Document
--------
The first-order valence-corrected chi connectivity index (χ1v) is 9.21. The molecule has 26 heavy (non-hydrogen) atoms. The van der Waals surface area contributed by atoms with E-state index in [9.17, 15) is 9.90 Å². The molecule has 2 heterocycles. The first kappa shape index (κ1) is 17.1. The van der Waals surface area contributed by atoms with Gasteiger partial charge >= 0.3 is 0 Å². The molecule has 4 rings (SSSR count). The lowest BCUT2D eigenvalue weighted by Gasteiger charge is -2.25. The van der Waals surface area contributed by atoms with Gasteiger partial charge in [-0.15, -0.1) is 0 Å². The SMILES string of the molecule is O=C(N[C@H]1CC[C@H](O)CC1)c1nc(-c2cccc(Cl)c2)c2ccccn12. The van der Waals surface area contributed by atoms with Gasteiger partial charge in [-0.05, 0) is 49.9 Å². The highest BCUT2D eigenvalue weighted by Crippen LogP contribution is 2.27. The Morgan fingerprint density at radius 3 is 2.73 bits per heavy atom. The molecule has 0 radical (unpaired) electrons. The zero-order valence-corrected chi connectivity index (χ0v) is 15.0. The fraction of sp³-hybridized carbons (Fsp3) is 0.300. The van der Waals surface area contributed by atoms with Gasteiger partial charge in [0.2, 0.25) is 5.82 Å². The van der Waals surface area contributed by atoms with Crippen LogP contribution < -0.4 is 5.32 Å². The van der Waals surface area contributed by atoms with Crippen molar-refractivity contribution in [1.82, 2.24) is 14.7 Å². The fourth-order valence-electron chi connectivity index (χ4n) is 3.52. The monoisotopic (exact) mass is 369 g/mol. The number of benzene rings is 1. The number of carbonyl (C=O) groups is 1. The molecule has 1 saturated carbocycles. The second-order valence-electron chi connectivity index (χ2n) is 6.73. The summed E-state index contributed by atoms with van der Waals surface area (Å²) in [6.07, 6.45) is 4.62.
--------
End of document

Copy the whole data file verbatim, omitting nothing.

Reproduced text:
The first-order valence-corrected chi connectivity index (χ1v) is 9.21. The molecule has 26 heavy (non-hydrogen) atoms. The van der Waals surface area contributed by atoms with E-state index in [9.17, 15) is 9.90 Å². The molecule has 2 heterocycles. The first kappa shape index (κ1) is 17.1. The van der Waals surface area contributed by atoms with Gasteiger partial charge >= 0.3 is 0 Å². The molecule has 4 rings (SSSR count). The lowest BCUT2D eigenvalue weighted by Gasteiger charge is -2.25. The van der Waals surface area contributed by atoms with Gasteiger partial charge in [-0.15, -0.1) is 0 Å². The SMILES string of the molecule is O=C(N[C@H]1CC[C@H](O)CC1)c1nc(-c2cccc(Cl)c2)c2ccccn12. The van der Waals surface area contributed by atoms with Gasteiger partial charge in [-0.05, 0) is 49.9 Å². The highest BCUT2D eigenvalue weighted by Crippen LogP contribution is 2.27. The Morgan fingerprint density at radius 3 is 2.73 bits per heavy atom. The molecule has 0 radical (unpaired) electrons. The zero-order valence-corrected chi connectivity index (χ0v) is 15.0. The fraction of sp³-hybridized carbons (Fsp3) is 0.300. The van der Waals surface area contributed by atoms with Gasteiger partial charge in [0.2, 0.25) is 5.82 Å². The van der Waals surface area contributed by atoms with Crippen LogP contribution < -0.4 is 5.32 Å². The van der Waals surface area contributed by atoms with Crippen molar-refractivity contribution in [1.82, 2.24) is 14.7 Å². The fourth-order valence-electron chi connectivity index (χ4n) is 3.52. The monoisotopic (exact) mass is 369 g/mol. The number of benzene rings is 1. The number of carbonyl (C=O) groups is 1. The molecule has 1 saturated carbocycles. The second-order valence-electron chi connectivity index (χ2n) is 6.73. The summed E-state index contributed by atoms with van der Waals surface area (Å²) in [6.07, 6.45) is 4.62.